He pointed to the fact it felt similar to the U21 setup. “He has always been around the place,” said Stones. “He is always making time to speak to us at meal times and so on to find out how you are, how your club is and tell you what he expects from you.” Two years on and the relationship is stronger, the admiration for his manager only having increased.

“There’s a fine line between a manager having a football brain and knowing about when we should relax,” added Stones this week. “He balances that better than anyone I’ve seen. He brought in new ideas two years ago and we’re seeing that – the togetherness, the hunger for sport, it’s a credit to him. It takes time but he’s a great manager and a great human being.”

In addition to Stones, Ruben Loftus-Cheek was also there three summers ago, introduced as a substitute against Sweden. Southgate drafted him in from England’s U19 side and spoke enthusiastically of how the midfielder had a different profile to anyone else in that squad – a trait that remains true even after his progression to the seniors.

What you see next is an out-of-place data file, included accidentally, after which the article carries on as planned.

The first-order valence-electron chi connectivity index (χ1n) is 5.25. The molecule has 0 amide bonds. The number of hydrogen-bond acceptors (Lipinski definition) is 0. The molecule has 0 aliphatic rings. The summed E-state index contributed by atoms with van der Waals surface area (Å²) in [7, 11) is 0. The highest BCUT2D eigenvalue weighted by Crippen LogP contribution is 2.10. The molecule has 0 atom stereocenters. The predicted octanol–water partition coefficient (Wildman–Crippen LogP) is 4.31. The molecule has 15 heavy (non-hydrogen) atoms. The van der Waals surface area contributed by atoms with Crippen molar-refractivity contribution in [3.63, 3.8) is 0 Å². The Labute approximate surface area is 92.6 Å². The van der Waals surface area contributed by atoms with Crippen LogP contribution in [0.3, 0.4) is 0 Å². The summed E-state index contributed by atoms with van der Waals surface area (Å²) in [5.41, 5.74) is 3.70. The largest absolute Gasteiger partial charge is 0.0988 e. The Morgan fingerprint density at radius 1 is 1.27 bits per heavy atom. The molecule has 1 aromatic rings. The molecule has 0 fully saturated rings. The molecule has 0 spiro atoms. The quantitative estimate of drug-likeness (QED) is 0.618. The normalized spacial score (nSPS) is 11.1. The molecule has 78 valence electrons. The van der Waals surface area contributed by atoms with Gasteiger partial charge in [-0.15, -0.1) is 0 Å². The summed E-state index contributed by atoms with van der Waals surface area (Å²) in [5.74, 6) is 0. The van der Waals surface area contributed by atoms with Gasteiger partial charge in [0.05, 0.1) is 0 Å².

The Chelsea midfielder had to wait a little longer than Lingard to make his big impact under Southgate but it came the following year at the Toulon Tournament. He not only had the experience of being part of a trophy-winning England team but he was also named as the best player on show at that tournament. Jordan Pickford was a part of the success too.

That is almost half of the possible starting line-up that will take to the field for England in their World Cup quarter-final against Sweden who have already been to a tournament with Southgate. Add in Butland, Dele Alli, Marcus Rashford, Raheem Sterling and Eric Dier, all of whom also represented his U21 team, and the spirit starts to make sense.

The story that these players are writing did not begin in qualifying. Many have had the trust and support of this manager for years, in an environment conducive to maximising their potential. “We have got English players coming through who can handle the ball,” insisted Southgate in that summer of 2015. “We have got talent.” Now the rest of us can see it too.